But despite these character traits, she was still seen primarily as a sexual object — and, disturbingly, as a power fantasy for male gamers who enjoyed having direct control over her. In a 2000 interview with one of her creators, Adrian Smith, he described her as “frail ... someone you’ll want to protect and nurture.” This idea would surface again over her franchise history, most notably in 2012. He also presented her as a universal romantic fantasy — for straight men like himself. When asked, “What’s Lara looking for in a soul mate?” he responded, “Definitely someone like myself: suave and sophisticated.”

Though Tomb Raider’s original publisher Eidos wanted to keep her image strictly PG, it also didn’t even try to pretend Lara appealed to women, as seen in the game’s 1997 “Where the boys are” ad campaign, which suggested men were abandoning traditional male spaces — including a strip club — to go hang out with Lara.

In 1999, Eidos went to court to keep Lara’s name and the Tomb Raider logo out of Playboy, successfully arguing that such a public association of the character with pornography would forever ruin her image. By that point, however, it was clear that Lara’s design was part of the problem.

The cultural conversation about Lara has always involved her breast size

Though most people associate Lara Croft with gaming culture’s problem of sexual objectification, the truth is that she’s probably less representative than you think. In fact, a 2016 study examining three decades of gender representation in games found that “extreme sexualization” of women — all the traits Lara Croft came to embody, rightly or wrongly — actually reached their peak in 1995, the year before Lara appeared on the scene.

So when considering that we have spent two decades being fixated on Lara Croft’s cup size, it’s helpful to keep in mind that this ongoing cultural conversation about boobs has arguably done more to curb systemic sexual objectification in gaming than to perpetuate it.

Part of the reason for the constant scrutiny of Lara’s boobs — which famously got larger in the second installment of the game, allegedly due to a coding error that the developer decided to keep — is that in the late ’90s, larger questions about who was meant to play Tomb Raider and relate to Lara Croft kept getting derailed by the issue of whether women could relate to her if they didn’t also have enormous breasts.

For the 1998 essay collection From Barbie to Mortal Kombat: Gender in Video Games, Cal Jones, then the reviews editor for PC Gaming World, articulated an argument that would recur throughout Lara’s history: that her impossible anatomy made her a sham of a feminist role model, and that women (and himself) knew better than to fall for it. “Lara, get those melons out of your vest and I’ll like you a whole lot better,” he concluded.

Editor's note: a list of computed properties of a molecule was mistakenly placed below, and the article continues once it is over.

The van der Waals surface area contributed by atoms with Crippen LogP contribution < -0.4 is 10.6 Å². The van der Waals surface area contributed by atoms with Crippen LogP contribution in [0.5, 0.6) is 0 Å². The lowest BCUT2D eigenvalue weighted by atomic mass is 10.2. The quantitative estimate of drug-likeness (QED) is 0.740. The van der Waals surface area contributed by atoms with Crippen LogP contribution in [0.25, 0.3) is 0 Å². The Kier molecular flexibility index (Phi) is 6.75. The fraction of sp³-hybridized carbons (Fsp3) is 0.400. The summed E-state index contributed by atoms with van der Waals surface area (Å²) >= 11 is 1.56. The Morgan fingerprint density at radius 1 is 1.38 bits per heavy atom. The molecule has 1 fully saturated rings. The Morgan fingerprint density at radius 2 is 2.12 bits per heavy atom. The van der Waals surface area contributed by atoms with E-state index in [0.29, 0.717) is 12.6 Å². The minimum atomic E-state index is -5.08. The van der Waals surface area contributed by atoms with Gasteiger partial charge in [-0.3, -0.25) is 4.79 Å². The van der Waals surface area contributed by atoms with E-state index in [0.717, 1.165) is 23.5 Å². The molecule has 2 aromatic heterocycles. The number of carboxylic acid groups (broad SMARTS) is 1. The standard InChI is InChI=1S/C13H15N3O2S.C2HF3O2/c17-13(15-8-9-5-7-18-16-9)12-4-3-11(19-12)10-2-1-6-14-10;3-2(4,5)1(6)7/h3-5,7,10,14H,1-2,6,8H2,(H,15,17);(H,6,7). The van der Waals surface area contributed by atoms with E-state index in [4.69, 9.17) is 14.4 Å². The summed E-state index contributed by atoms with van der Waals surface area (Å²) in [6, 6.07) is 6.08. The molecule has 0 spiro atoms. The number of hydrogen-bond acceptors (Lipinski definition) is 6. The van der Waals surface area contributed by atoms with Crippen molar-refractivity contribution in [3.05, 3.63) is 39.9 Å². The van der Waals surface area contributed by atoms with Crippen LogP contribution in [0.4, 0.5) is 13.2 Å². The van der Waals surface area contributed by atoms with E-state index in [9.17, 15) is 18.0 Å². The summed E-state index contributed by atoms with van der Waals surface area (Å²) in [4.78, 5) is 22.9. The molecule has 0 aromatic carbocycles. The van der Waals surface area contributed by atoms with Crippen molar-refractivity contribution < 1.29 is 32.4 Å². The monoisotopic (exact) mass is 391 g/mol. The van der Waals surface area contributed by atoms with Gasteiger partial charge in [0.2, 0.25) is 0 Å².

In 1997, the Independent lightly examined the way tabloids had been ranking potential actresses who could play Lara based primarily on their breast size. Teenage girls were supposedly driven to get breast implants because of her. The models who played her were hailed for matching her physical proportions.

In essence, while it was assumed that male gamers would be eager to embrace Lara because she was hot, the idea that women could also relate to her if they didn’t mirror her physically was hotly contested.

There also seemed to be a nebulous sense of unease around the idea that Lara was virtual and not real — that we could inhabit her and even manipulate her, but never fully know her. The perpetual discussion about her breasts, then, may have served as a way to both negotiate and combat this anxiety.

At first, the discussion mainly fixated on the weird triangle boob effect caused by the early days of graphics, and the way it emphasized just how alien she was to the typical presentation of a male sexual fantasy. But update after update, the breast chat kept right on coming. And the more physical we made her, the more we kept her cyborg-like nature at bay.

The focus on her cleavage also, of course, gave us a perennial starting point for larger discussions about the depiction of women in the media. In 2015, for example, a website devoted to fighting eating disorders depicted Lara with anatomically realistic proportions as part of a series devoted to pointing out how unnaturally women are depicted in game design.

As gaming culture advanced, the mainstay conversation about her physical appearance also began to expand and overlap with an emerging critique of an archetype she had arguably helped originate.

Is Lara Croft a strong female character? Or a “Strong Female Character?

2015’s Rise of the Tomb Raider
Square Enix